**UPDATE**: I stand corrected--SweetWater did not play a role at the last Beer Summit. Treason! Whoever told me this should be thrown in prison for life. Evidently the Pres. drank Bud Light. Is a Beer Summit featuring Bud Light better than no Summit at all? I'm going to need time to consider how this changes things. Certainly Pres. Obama has fallen a few rungs in my estimation.



Wednesday, October 3, 2012

Wild Onions


For Three Word Wednesday. Prompt words dignity, lacerate, ripe

Wild Onions

Traveling south down the interstate
I passed the mowers mowing,
laying down the overgrowth

along the shoulder of the road.
The sweet smell of cut
grass was mixed with wild onion,

which grows in patches here.
Strange how memory resides
in our bodies, not only in our minds;

our very senses pave a road
into the past. I remembered
how, as a kid, I loved

to find these patches,
would crush the thin
leaves in my teeth and wince

at the bitter-ripe taste. But mostly
I remembered a later time,
when I would crank up

the old red Massey Ferguson
to mow the church yard,
twenty sloping acres of grass

and wild onion patches. And you
would come along to ride
beside me, standing on the sideboard

with the dignity of a sentry,
proud to be with me
and I with you. We went

up and down in long
passes, the roar of the rattling
diesel making speech impossible.

Now, for other reasons, speech
is impossible. The thought
lacerates my deepest self, and

I know the meaning of the
words cried out by
David the brokenhearted:

“My son! My son!”



* The last stanza makes use of a story from the Judeo-Christian tradition concerning the Israelite prophet/king David and his son, Absalom. Absalom revolted against his father, and ended up being killed in battle by one of David’s generals. When David heard the news of Absalom’s death, he “wept; and as he went, thus he said, ‘O my son Absalom, my son, my son Absalom! would God I had died for thee, O Absalom, my son, my son!’"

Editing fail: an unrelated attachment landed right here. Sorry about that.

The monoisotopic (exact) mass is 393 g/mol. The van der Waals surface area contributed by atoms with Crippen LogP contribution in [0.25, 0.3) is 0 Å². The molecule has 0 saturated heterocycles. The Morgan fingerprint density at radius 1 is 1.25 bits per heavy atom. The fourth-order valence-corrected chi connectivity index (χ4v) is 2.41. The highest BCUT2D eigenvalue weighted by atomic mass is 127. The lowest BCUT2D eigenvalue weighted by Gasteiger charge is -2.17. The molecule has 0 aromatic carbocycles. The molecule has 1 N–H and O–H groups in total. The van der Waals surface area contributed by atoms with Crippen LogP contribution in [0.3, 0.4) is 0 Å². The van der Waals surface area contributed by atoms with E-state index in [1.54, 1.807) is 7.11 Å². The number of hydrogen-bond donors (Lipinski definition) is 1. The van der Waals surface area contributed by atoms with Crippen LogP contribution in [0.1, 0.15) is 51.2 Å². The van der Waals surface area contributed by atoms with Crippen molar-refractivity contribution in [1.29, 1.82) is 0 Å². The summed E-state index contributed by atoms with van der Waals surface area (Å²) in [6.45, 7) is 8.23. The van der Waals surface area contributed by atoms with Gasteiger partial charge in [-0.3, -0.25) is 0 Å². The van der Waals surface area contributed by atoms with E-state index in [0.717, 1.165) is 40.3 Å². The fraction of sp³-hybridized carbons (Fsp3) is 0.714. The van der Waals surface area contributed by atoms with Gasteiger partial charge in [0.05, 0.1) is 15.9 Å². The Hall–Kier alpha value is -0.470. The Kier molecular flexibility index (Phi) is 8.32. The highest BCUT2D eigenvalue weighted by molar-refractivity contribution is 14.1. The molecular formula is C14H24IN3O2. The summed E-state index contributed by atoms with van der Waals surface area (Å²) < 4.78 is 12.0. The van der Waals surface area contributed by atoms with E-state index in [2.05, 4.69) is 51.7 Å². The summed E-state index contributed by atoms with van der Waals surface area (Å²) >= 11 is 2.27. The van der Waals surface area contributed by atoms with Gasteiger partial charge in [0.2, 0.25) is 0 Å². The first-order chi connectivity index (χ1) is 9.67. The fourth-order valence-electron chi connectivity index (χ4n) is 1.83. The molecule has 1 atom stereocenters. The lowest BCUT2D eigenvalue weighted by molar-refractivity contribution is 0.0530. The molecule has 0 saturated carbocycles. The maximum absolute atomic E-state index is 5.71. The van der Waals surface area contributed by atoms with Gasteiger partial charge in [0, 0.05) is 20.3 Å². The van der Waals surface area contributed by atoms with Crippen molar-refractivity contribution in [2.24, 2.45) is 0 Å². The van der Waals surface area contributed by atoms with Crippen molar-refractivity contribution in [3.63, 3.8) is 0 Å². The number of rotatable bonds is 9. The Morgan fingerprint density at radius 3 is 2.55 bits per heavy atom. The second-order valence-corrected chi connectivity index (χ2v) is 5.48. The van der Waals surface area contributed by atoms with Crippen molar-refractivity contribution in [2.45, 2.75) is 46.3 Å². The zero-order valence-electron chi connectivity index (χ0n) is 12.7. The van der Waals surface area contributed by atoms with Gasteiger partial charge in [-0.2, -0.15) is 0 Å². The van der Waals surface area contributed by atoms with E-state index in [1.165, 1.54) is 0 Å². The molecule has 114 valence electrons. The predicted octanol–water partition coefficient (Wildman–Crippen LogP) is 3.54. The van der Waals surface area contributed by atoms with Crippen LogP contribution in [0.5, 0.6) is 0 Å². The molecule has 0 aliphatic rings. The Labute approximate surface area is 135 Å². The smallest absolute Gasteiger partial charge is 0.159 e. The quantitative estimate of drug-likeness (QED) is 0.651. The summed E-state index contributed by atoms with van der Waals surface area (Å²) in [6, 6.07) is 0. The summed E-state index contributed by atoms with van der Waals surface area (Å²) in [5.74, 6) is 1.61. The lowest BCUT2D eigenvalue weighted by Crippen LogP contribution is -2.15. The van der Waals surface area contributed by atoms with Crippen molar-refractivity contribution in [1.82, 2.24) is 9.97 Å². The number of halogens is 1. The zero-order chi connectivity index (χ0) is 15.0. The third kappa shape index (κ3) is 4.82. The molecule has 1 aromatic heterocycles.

Tuesday, October 2, 2012

Stephen Crane: A Learned Man


XX

A learned man came to me once.
He said, "I know the way,--come."
And I was overjoyed at this.
Together we hastened.
Soon, too soon, were we
Where my eyes were useless,
And I knew not the ways of my feet.
I clung to the hand of my friend;
But at last he cried, "I am lost."

--Stephen Crane, The Black Riders and Other Lines



Saturday, September 29, 2012

Fr. Sophrony: Two Stages to Victory Over Hell





There are two stages to victory over hell. The first is the mastery of the blackness within us ourselves; the second, compassionate love, natural to Divinity, for all creation.
--Fr. Sophrony of Essex

Thursday, September 27, 2012

Southern Rock Meets The Beatles


If anyone can cover the Beatles and (dare I say it) improve upon the original, it's Warren and Gov't Mule. There are mouth-dropping live versions of this on YouTube with extended jams. In fact, there are several full-length concert videos on YouTube--I recommend the earlier ones with Allen Woody on bass, but all are good. You won't believe your ears--Southern Rock, most glorious.

Wednesday, September 26, 2012

There


For Three Word Wednesday. Prompt words entice, savor, chance.

There 

They asked me
Where’d you see
him last, voices
modulating
in that grave tone
of adult concern.

So I took them, 
neighbors and neighbors
friends following me
a few hundred yards
down the creek bank
to a place we’d often
go, Wes and I,
to swim or fish or
sneak a smoke.
Once we’d even
talked our parents
into letting us camp
overnight; with enough
supplies for a two-week
stay we took our fill
of liberty, staying up
till dawn and savoring
a breakfast of bluegill
and granola bars.

We walked,
as the first stars
began to wink, past
the old campsite,
past the trees that
opened up as if by
chance. I pointed
to an enticing spot
where waist-high water
plunged
into our deep
swimming hole:

There,
I said, this much
the truth. I had
seen him there
three hours ago,
after we’d catfished